>>     e)  draft-ietf-lamps-cms-hash-sig (Russ)
>>  
>> No comments were made on any of the documents with IESG.
>>  
>>  
>> 3)  Documents in WG Last Call
>>  
>> 4)  Active Working Group Documents
>>     a)  draft-ietf-lamps-cms-mix-with-psk (Russ)
>>  
>> No comments from the mic line.  Tim will start the WG Last Call on the
>> document.
>>  
>>  
>> 5)  Documents related to the pending re-charter
>>     a)  draft-luck-lamps-pep-header-protection (Bernie)
>>  
>> DKG commented that we need to explicitly state how encryption-only e-mail
>> messages must be handled.
>>  
>> Massimiliano Pala (CableLabs) suggested that encryption-only messages could
>> have guidance to display with no security indicators.
>> Alexey Melnikov says that we need to make sure we document existing problems
>> with legacy clients.  If all other things are equal, and there are different
>> side effects on UI for legacy clients.
>>  
>> DKG raised concerns about MIME structure constraints, will send the concerns
>> to the list.
>>  
>>     b)  draft-melnikov-lamps-header-protection (Alexey)
>>  
>> It was suggested that this might be a good topic for the next hackathon.
>>  
>> Krista (pEp implementer): MIME libraries needed to be hacked.  With the
>> wrapping approach, you had an easier implementation.  The "memory hole"
>> approach required hacking the MIME library.
>>  
>> Krista: for legacy clients, though, the visual representation of wrapped
>> messages is worse.
>>  
>> DKG: let's consolidate these drafts, and if the charter is updated we can make
>> it draft-ietf-lamps-*.
>>  
>>  
>> 6)  Other Business (if time allows)
>>     a)  draft-vangeest-x509-hash-sigs (Daniel)
>>  
>> DKG: streaming API for verification is problematic -- emitting content
>> before establishing verification encourages data misuse.
>>  
>> Jim Schaad: It's possible that we need streaming for verification (but not
>> an HSM concern -- agree that verification is expected to be done on normal
>> hardware)
>>  
>> Massimiliano: if the HSM can export hash state to the client, and get it
>> back, then you can avoid streaming.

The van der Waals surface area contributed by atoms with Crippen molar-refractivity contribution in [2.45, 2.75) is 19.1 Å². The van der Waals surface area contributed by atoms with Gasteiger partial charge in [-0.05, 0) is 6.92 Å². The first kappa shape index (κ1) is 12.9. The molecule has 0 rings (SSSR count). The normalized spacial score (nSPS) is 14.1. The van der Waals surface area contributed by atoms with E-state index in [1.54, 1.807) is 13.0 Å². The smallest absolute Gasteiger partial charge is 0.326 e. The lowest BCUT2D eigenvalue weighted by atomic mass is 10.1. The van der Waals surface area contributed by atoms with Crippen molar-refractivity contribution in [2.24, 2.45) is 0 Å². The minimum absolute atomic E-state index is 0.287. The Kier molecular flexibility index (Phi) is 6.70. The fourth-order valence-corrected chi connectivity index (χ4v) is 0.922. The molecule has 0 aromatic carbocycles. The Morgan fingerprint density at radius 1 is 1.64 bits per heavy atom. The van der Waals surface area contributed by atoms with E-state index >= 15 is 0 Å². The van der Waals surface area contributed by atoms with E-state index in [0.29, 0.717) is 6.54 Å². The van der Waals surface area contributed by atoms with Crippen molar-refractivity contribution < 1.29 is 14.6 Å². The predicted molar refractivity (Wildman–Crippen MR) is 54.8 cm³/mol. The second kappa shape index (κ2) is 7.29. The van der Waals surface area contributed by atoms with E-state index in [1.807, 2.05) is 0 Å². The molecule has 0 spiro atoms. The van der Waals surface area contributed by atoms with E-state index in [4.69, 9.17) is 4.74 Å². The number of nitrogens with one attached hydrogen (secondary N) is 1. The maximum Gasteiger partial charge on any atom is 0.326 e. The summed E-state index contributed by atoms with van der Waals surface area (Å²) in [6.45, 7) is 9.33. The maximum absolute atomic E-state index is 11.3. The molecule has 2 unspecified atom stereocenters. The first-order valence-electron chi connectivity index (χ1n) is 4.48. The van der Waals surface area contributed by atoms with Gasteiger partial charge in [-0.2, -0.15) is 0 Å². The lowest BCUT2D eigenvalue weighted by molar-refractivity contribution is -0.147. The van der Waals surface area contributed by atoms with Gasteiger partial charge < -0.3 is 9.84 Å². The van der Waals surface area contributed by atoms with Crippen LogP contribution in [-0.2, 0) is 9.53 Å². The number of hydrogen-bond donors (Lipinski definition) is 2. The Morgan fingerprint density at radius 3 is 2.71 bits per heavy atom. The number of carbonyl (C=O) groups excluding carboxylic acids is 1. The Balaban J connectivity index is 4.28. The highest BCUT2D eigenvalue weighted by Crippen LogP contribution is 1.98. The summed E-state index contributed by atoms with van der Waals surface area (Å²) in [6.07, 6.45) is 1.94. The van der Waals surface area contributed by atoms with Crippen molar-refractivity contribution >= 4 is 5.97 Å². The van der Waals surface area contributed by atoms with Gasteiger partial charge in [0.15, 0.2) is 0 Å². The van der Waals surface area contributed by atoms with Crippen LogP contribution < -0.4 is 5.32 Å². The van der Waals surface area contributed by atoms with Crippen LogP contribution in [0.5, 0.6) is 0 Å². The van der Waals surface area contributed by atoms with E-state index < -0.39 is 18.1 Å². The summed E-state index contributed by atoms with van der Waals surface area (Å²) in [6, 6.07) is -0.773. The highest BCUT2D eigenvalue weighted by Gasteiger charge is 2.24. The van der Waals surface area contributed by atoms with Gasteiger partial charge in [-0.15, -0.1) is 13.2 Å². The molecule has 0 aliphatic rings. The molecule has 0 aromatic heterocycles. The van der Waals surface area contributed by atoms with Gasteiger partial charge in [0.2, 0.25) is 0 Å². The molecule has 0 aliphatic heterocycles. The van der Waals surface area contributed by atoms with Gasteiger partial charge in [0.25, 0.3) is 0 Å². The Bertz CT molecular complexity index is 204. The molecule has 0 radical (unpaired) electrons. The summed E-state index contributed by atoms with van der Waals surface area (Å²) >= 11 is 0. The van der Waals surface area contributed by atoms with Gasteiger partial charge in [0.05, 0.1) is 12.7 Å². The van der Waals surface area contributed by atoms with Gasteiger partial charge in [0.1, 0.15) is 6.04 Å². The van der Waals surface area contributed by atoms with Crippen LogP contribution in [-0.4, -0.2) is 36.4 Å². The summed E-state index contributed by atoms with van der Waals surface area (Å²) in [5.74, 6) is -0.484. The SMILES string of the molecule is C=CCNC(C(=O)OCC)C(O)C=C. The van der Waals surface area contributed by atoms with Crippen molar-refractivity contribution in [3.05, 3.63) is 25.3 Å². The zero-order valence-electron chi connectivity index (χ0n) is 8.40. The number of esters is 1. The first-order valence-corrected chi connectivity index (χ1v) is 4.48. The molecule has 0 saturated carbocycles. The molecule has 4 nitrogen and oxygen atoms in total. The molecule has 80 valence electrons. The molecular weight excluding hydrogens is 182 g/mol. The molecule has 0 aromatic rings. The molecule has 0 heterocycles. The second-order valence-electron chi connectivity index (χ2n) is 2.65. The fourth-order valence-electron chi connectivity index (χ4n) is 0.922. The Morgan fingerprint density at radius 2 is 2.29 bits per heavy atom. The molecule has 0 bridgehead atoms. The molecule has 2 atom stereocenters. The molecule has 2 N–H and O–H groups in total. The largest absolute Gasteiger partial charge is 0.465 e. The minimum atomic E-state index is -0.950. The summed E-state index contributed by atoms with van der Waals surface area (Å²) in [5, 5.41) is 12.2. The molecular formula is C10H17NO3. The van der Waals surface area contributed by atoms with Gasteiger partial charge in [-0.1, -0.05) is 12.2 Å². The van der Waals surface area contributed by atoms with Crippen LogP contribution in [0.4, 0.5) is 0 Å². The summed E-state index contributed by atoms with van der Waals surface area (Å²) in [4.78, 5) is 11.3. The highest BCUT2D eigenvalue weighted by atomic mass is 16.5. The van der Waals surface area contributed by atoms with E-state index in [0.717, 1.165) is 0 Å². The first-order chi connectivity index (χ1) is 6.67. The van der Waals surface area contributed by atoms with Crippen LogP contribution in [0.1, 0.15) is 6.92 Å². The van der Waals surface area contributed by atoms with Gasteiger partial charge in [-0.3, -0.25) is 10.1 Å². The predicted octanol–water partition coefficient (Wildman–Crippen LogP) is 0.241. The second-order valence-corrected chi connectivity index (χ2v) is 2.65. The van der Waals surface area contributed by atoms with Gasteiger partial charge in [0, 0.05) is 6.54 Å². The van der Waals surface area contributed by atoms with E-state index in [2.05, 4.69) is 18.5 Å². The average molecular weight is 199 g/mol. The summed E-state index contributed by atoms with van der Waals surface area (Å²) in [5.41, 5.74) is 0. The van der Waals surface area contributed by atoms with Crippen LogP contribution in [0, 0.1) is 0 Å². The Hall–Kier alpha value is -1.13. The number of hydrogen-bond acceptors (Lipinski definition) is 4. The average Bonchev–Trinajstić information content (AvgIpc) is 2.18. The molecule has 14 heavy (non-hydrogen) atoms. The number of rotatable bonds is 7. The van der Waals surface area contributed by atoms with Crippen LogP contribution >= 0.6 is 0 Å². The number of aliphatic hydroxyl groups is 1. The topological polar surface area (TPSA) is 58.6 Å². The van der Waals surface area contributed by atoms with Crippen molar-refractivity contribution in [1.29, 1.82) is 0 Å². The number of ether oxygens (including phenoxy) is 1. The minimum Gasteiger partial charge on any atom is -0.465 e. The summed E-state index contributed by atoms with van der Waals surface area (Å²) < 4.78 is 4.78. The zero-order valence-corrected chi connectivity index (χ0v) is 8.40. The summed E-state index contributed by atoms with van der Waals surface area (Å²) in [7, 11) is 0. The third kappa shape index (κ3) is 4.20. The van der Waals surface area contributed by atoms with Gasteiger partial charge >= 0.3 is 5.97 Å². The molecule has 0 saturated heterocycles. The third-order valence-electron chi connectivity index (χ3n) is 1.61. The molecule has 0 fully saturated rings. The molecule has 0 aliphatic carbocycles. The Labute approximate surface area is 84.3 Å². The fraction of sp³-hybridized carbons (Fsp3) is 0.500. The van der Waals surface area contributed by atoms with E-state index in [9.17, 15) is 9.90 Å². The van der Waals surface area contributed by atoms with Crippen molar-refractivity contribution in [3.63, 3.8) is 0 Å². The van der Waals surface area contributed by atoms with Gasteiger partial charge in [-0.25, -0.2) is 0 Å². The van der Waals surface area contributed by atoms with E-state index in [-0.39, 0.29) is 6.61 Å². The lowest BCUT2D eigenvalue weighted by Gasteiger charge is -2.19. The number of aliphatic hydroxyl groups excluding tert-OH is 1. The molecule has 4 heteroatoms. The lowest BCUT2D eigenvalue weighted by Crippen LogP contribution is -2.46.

>>  
>> Tim Hollebeek: injecting hash state into the HSM changes the security model of
>> the HSM.
>>  
>> Qunyh Dang: why do we need multiple trees?  why not one flat layer?  Some
>> side-channel attacks are applicable to multi-level trees that aren't relevant
>> to single-level trees.  Can forward to the mailing list.
>>  
>> Scott Fluhrer: one XMSS tree can only do one million signatures.  LMSS is
>> limited to 32 million.
>>  
>> Qunyh: we could change the algorithm parameters to change the limits.
>>  
>> Tim: those parameters affect key generation time.
>>  
>> Russ Housley: possibly weeks to generate the key.
>>  
>> Scott: on my multicore system took 1.5hrs to generate a 25-deep tree.
>>  
>> Qunyh: i'm tentatively OK, will send side-channel concern to the list.
>>  
>>     b)  quantum-safe certificates (Scott)
>>  
>> Massimiliano: i'm concerned that the draft shares similarities with
>> some IP we have.  IPR: we published a disclosure -- royalty-free
>> with reciprocity.
>>  
>> Mike Ounsworth: (editor on this draft) will follow up with
>> Massimiliano, we hadn't meant to slight anyone. re: IPR we're all
>> on the same page, interested in this being completely free/open.
>>  
>>     c)  lightweight profile of CMP (Hendrik)
>>  
>> Russ: this is currently not in the charter.  if folks are interested,
>> we'd need to recharter.
>>  
>> Massimiliano: we have use cases where there is a struggle to come
>> up with a profile that all the devices understand.  see also work
>> in the EMU WG about provisioning credentials through EAP
>>  
>> Sean Turner: ACE is looking at exactly this sort of thing. If we
>> adopt this, we're stepping on toes.  Please coordinate.
>>  
>> Russ: we'll discuss on the list.
>>  
>>     d)  draft-pala-composite-crypto (Max)
>>  
>> Not presented due to time constraints.
>>  
>> 7)  Wrap Up
>>